The STS-99/SRTM ended on February 22 at 23:43 coordinated universal time when Endeavour touched down at the Kennedy Space Center, concluding a 6.5-million-kilometer (4-million-mile) journey over the course of 11.2 days. On board Endeavour were sufficient SRTM radar data and imagery to fill twenty thousand compact discs (CDs), enough to take years to analyze and to create the best high-resolution map of the majority of the Earth’s surface ever made.


Data gathered on the SRTM/STS-99 mission produced the most highly resolved images of the Earth’s surface between the latitudes of 60 degrees north and 56 degrees south. In this enormous region resides nearly 95 percent of the world’s population. The result of this 222-hour-long radar mapping effort was sufficient data to generate a map of Earth with a resolution of approximately thirty meters. Prior to the STS-99 mission, some of the areas included in this huge data set had never before been mapped accurately. This unprecedented data set was available to the researcher and average person alike. Much of the data was placed on official Web sites, but data could also be requested in CD form.

Prior to STS-99, space-based investigations of other worlds, such as Venus, had produced more highly resolved maps of planetary surfaces other than Earth. STS-99’s SRTM work gave scientists and geographers their best map of Earth, one superior in quality to any produced by a spacecraft at any other planet. Endeavour (space shuttle) National Aeronautics and Space Administration;Shuttle Radar Topography Mission Astronauts and cosmonauts Shuttle Radar Topography Mission Radar;mapping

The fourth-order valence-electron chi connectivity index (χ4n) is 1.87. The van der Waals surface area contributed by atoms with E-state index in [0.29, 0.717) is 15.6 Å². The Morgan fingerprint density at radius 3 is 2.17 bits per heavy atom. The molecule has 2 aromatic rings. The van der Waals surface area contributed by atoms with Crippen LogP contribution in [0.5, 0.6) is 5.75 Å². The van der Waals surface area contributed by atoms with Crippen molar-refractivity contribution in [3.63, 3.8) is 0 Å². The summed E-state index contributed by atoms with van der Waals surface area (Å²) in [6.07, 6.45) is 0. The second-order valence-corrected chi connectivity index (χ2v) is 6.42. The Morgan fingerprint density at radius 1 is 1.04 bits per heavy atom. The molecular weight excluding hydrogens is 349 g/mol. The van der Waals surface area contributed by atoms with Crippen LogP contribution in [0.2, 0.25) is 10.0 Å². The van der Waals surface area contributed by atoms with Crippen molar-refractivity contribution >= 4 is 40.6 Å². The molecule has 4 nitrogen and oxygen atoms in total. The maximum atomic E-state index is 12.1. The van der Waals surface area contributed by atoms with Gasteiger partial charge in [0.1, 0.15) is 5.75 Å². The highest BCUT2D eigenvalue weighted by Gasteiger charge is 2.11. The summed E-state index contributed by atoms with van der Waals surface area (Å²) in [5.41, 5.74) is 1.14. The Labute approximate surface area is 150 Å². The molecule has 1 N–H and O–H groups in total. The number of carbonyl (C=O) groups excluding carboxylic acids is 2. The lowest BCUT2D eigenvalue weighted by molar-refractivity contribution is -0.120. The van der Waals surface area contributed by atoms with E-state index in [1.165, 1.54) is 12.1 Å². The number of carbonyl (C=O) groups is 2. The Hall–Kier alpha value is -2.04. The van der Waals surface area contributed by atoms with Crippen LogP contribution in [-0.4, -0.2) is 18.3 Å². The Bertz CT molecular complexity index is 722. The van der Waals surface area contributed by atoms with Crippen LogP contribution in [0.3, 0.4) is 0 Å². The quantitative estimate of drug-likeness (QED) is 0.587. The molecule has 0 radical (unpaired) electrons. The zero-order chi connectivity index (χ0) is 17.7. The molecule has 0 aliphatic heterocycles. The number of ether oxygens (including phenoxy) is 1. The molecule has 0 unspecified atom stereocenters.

Further Reading
  • citation-type="booksimple"

    xlink:type="simple">Kramer, Herbert J. Observation of the Earth and Its Environment: Survey of Missions and Sensors. New York: Springer, 2001. Described by some as an essential reference for anyone delving into Earth resources studies. Includes a CD-ROM database.
  • citation-type="booksimple"

    xlink:type="simple">Qu, John J., et al. Earth Science Satellite Remote Sensing. New York: Springer, 2007. Technical work describes how remote sensing is accomplished, the manner in which data are collected, and how that data set is interpreted. For the informed reader or a college audience.
  • citation-type="booksimple"

    xlink:type="simple">Richards, Mark A. Fundamentals of Radar Signal Processing. New York: McGraw-Hill, 2005. Covers in-depth radar signal processing technology. Though a technical work, it is useful to the person unfamiliar with that technology, as it begins with first principles before proceeding to become very technical.
  • citation-type="booksimple"

    xlink:type="simple">Zelon, Helen. The Endeavour SRTM: Mapping the Earth. New York: PowerKids Press, 2002. Provides a description of the SRTM shuttle flight and its scientific mission. Meant for a younger audience. Illustrations outline both the specific mission and how shuttle flights are carried out.